Three little kittens
They’ve lost their mittens
and they began to cry.
“Oh, mother dear, see here, see here
Our mittens we have lost …”
“What!? Lost your mittens, you naughty kittens.
Now you shall have no pie”
—— Miriam has been calling me “mother dear” for this past week. And I’ve been calling her “my little kitten.” She’s been wearing two mismatched mittens (that’s all I can find from last winter) and performing Three Little Kittens with such passion. When I mess up my line in the responsive reading, reminiscent of a High Holiday service, she simply stares at me and waits until I get it right. “And they began to sigh” gets confused with “and they began to cry” then gets confused with the darkly rewarding “I smell a rat close by.”
I called my mother ‘Ma.’ Not like Little House on the Prairie ‘Ma,’ but more like that guttural New Jersey accent ‘Ma.’ If my brothers and I were talking about her, we called her ‘Mommy.’ We’re all adults now and she’s been gone for six years; we still refer to her as ‘Mommy.’
When Miriam calls me “Mother dear,” it cuts through my chest into my heart and spreads like a warm fire complete with s’mores. To be called mommy, mom, mama, or anything maternal is still a shock to me. It stops me in my tracks every single time. And it happens one hundred times a day. I respond to it every single time with a smiling ‘yes?’
A big part of the pain was not being called mommy anymore. And the fear of possibly never being called it again. I remember after Noah was born, Hal started calling me “mommy” as in “Have you seen the Costco flyer, mommy?” or “Would you like coffee, mommy?” I hated it. I never said anything then but I hated it. I hated that Erica had disappeared and I was now just mommy. That’s how it felt in my post-partum depression. It took a few weeks to work through the name change and then a few months to work through the identity change. And then I loved it. Hal became “daddy” as an endearment.
When Noah died, mommy disappeared. Poof. And the original Erica was impossible to find. I now entered identity purgatory. Unsure of if I’d stay broken Erica forever or become mommy again.
Much has been written on the identity crisis women experience after having their first child. But my crisis was a little different. And I found myself pretty alone.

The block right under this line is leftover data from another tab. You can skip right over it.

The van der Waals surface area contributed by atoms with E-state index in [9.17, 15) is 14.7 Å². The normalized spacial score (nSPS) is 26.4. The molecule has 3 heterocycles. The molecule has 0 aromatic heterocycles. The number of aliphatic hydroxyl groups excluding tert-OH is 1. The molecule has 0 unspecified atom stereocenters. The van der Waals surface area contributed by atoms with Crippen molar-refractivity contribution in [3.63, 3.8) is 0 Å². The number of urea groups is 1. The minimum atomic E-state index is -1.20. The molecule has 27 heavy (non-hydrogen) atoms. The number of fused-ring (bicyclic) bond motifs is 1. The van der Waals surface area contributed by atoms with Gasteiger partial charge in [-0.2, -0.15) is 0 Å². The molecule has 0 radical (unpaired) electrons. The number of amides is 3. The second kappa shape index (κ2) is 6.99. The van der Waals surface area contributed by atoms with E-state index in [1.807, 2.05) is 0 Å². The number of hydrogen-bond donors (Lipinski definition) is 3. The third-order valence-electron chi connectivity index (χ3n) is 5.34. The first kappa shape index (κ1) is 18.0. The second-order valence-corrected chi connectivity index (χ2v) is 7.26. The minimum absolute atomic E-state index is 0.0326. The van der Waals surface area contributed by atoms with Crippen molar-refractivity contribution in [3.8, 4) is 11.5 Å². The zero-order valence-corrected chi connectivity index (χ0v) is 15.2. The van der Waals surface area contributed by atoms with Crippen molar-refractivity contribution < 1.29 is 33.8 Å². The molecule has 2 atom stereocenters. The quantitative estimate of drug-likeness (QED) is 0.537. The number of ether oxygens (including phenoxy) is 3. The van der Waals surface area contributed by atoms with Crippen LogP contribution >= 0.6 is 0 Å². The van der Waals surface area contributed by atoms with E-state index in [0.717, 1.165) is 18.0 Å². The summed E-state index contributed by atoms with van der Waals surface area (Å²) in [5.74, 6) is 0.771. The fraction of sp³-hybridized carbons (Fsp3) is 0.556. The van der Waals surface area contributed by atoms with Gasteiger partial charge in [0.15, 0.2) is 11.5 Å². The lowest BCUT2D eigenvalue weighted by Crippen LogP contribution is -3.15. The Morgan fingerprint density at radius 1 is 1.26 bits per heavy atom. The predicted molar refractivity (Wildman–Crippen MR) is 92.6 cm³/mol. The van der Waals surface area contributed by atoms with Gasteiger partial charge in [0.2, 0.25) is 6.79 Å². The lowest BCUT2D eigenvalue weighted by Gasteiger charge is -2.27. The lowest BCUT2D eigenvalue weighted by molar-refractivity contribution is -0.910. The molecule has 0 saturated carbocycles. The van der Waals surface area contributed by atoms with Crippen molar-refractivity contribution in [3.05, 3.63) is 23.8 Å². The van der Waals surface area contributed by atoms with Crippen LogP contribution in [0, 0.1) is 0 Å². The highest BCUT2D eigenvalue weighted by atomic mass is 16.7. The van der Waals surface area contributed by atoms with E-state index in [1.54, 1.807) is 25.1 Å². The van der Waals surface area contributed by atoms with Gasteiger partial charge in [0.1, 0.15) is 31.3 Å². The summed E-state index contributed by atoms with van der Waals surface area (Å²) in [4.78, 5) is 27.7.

In the fertility world, there were many women in the emotional agony of failed cycles. For me, I knew what it was like to have that perfect baby all of us were praying for at 6am blood tests and during nightly injections.
In the child loss world, I didn’t find as many women who had lost their only child. Some days I wished I had another child to give me a reason to go on. Other days, I couldn’t imagine having to care for other children while I could barely breathe. Maybe the ones like me weren’t even able to show themselves in that damn happy sunlight that attacked me every day in those summer months. It said, “Ha ha, the world is going on and your son is gone. Too f’ing bad. You are now nothing.”
How do you start over? How do you recapture what felt like the best dream you could ever have? The answer is…you can’t. A Facebook façade may make it look like nothing ever happened to some people. Or now that Miriam is here, we can just concentrate on her and that will be our medicine. While that is definitely true, the original mommy I ///used to be/// is never far from my mind. The awe is bigger, the smiles are bigger, the tears are bigger, the fears are bigger.
Miriam’s middle name is Phoenix. We gave her that name to symbolize the rebirth of our family. I reclaimed the name “mommy” and it feels different this time. If I could spell it differently, I would. Maybe add a snazzy prefix like über or hyper.